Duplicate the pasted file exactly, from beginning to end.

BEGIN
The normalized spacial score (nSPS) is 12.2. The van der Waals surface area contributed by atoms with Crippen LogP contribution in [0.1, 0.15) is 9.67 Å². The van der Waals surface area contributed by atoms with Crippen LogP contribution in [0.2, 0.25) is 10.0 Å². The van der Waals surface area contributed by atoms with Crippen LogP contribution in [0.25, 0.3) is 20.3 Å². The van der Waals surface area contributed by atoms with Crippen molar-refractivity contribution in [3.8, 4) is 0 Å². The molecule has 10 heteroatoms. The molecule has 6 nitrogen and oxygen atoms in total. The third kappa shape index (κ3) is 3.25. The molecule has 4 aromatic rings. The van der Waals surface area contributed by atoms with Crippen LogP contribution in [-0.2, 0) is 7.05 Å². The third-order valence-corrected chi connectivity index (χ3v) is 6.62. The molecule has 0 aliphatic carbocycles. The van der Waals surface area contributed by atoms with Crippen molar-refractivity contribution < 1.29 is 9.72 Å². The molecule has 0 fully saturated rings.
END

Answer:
The normalized spacial score (nSPS) is 12.2. The van der Waals surface area contributed by atoms with Crippen LogP contribution in [0.1, 0.15) is 9.67 Å². The van der Waals surface area contributed by atoms with Crippen LogP contribution in [0.2, 0.25) is 10.0 Å². The van der Waals surface area contributed by atoms with Crippen LogP contribution in [0.25, 0.3) is 20.3 Å². The van der Waals surface area contributed by atoms with Crippen molar-refractivity contribution in [3.8, 4) is 0 Å². The molecule has 10 heteroatoms. The molecule has 6 nitrogen and oxygen atoms in total. The third kappa shape index (κ3) is 3.25. The molecule has 4 aromatic rings. The van der Waals surface area contributed by atoms with Crippen LogP contribution in [-0.2, 0) is 7.05 Å². The third-order valence-corrected chi connectivity index (χ3v) is 6.62. The molecule has 0 aliphatic carbocycles. The van der Waals surface area contributed by atoms with Crippen molar-refractivity contribution < 1.29 is 9.72 Å². The molecule has 0 fully saturated rings.